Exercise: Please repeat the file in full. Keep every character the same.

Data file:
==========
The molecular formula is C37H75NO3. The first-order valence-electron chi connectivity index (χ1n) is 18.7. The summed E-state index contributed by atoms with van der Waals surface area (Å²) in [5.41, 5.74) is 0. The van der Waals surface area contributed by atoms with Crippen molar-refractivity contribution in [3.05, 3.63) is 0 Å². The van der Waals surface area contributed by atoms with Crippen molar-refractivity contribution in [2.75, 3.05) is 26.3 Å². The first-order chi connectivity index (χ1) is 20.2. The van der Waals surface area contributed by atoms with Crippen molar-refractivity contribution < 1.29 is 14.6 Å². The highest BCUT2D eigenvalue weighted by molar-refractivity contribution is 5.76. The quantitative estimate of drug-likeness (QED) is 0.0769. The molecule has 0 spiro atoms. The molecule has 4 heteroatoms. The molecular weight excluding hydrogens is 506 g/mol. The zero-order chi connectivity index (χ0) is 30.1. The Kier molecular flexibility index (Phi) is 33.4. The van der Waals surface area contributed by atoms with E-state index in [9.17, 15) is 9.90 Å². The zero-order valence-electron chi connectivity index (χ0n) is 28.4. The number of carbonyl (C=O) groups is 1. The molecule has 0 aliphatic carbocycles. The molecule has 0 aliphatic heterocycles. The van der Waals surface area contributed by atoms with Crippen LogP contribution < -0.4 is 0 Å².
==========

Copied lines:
The molecular formula is C37H75NO3. The first-order valence-electron chi connectivity index (χ1n) is 18.7. The summed E-state index contributed by atoms with van der Waals surface area (Å²) in [5.41, 5.74) is 0. The van der Waals surface area contributed by atoms with Crippen molar-refractivity contribution in [3.05, 3.63) is 0 Å². The van der Waals surface area contributed by atoms with Crippen molar-refractivity contribution in [2.75, 3.05) is 26.3 Å². The first-order chi connectivity index (χ1) is 20.2. The van der Waals surface area contributed by atoms with Crippen molar-refractivity contribution < 1.29 is 14.6 Å². The highest BCUT2D eigenvalue weighted by molar-refractivity contribution is 5.76. The quantitative estimate of drug-likeness (QED) is 0.0769. The molecule has 0 spiro atoms. The molecule has 4 heteroatoms. The molecular weight excluding hydrogens is 506 g/mol. The zero-order chi connectivity index (χ0) is 30.1. The Kier molecular flexibility index (Phi) is 33.4. The van der Waals surface area contributed by atoms with E-state index in [9.17, 15) is 9.90 Å². The zero-order valence-electron chi connectivity index (χ0n) is 28.4. The number of carbonyl (C=O) groups is 1. The molecule has 0 aliphatic carbocycles. The molecule has 0 aliphatic heterocycles. The van der Waals surface area contributed by atoms with Crippen LogP contribution < -0.4 is 0 Å².